"Change" was President Barack Obama's campaign slogan. The seven-million strong American Muslim community, firmly believing in his "change" slogan, voted overwhelmingly for him in the 2008 presidential elections with the hope that his administration would bring an end to their humiliation and sufferings they faced in the Bush era in the name of "war on terror."
American Muslims were both pleased and surprised by President Obama's inclusive words in his inaugural address, on January 20th, when he said America is "a nation of Christians and Muslims, Jews and Hindus and non-believers." Such words signaled Obama's recognition that Muslims are an important part of the American fabric.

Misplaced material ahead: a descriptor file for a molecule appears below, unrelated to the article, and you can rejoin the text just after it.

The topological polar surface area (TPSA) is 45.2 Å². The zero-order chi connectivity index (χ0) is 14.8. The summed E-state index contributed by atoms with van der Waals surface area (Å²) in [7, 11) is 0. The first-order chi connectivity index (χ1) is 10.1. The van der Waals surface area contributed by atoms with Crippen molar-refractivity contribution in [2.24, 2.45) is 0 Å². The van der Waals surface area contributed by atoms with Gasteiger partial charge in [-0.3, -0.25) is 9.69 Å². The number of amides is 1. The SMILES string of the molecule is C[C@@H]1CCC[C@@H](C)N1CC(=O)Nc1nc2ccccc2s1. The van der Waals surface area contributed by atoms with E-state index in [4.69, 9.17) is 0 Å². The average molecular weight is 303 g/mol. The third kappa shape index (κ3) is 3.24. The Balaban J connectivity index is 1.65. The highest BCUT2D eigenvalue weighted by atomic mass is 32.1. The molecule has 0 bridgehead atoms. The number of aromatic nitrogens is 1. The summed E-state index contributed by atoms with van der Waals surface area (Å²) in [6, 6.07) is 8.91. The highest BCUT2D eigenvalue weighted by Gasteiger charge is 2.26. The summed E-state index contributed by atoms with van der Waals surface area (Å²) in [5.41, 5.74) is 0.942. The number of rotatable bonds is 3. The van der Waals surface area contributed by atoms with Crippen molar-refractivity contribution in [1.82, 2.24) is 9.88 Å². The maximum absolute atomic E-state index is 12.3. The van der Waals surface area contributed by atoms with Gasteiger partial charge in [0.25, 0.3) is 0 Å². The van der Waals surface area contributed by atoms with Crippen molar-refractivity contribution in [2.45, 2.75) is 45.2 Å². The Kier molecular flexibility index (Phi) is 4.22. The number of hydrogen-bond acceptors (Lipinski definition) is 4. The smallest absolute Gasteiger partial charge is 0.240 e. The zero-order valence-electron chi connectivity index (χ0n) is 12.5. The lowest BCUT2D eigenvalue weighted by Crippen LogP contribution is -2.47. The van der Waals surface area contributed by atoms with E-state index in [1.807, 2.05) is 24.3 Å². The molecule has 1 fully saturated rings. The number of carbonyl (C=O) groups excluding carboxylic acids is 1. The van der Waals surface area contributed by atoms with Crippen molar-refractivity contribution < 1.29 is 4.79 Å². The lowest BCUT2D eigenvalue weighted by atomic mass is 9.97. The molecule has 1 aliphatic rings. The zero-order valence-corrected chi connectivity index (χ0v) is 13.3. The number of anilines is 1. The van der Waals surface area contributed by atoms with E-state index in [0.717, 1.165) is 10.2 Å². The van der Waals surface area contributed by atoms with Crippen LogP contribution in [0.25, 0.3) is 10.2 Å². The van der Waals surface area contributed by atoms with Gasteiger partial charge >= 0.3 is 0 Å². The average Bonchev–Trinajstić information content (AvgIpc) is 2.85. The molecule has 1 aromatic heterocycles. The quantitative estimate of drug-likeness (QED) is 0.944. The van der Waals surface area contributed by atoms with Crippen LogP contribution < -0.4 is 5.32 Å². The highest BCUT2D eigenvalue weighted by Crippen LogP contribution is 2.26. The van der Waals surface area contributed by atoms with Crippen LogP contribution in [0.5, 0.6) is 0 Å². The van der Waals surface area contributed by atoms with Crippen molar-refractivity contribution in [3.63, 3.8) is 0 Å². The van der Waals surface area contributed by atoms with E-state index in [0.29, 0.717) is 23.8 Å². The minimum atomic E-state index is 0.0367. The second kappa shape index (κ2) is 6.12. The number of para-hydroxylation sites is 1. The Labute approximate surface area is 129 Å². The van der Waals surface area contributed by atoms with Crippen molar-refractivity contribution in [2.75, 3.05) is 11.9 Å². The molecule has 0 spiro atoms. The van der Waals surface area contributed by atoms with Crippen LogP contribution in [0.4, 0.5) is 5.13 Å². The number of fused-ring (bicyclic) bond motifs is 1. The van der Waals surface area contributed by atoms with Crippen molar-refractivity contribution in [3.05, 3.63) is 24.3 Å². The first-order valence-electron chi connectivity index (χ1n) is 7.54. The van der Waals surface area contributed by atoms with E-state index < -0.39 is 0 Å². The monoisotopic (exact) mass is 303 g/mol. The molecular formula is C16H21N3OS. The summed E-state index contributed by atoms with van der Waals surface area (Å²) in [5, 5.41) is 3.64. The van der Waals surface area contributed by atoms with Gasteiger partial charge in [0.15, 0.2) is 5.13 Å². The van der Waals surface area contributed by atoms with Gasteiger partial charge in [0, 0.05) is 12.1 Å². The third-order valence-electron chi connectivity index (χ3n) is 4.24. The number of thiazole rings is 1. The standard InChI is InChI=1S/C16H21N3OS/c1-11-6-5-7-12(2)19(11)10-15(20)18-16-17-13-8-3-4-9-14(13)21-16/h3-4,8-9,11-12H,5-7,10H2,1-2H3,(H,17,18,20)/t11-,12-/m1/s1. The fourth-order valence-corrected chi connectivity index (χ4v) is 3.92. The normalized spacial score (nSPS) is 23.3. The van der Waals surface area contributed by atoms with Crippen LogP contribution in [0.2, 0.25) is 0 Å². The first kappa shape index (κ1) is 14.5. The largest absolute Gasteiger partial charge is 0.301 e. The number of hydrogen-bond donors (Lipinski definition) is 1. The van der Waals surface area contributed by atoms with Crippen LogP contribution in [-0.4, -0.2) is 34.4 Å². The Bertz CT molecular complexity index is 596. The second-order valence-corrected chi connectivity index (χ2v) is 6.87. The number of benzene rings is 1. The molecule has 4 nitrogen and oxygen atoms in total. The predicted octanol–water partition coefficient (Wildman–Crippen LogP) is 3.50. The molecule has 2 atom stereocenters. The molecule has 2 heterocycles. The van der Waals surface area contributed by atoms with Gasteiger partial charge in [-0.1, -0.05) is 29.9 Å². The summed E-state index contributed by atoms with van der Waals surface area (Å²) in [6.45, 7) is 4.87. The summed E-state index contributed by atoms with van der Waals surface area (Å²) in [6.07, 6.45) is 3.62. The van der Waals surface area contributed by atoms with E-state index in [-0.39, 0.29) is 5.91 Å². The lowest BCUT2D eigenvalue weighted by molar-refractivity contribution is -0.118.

In his historic June 4 speech in Cairo, President Obama hinted to the problems facing the American Muslims by saying that the United States "rules on charitable giving have made it harder for Muslims to fulfill their religious obligation. That is why I am committed to working with American Muslims to ensure that they can fulfill zakat."
His Cairo statement coincided with a statement by Attorney General Eric Holder: "The President's pledge for a new beginning between the United States and the Muslim community takes root here in the Justice Department where we are committed to using criminal and civil rights laws to protect Muslim Americans. A top priority of this Justice Department is a return to robust civil rights enforcement and outreach in defending religious freedoms and other fundamental rights of all of our fellow citizens in the workplace, in the housing market, in our schools and in the voting booth."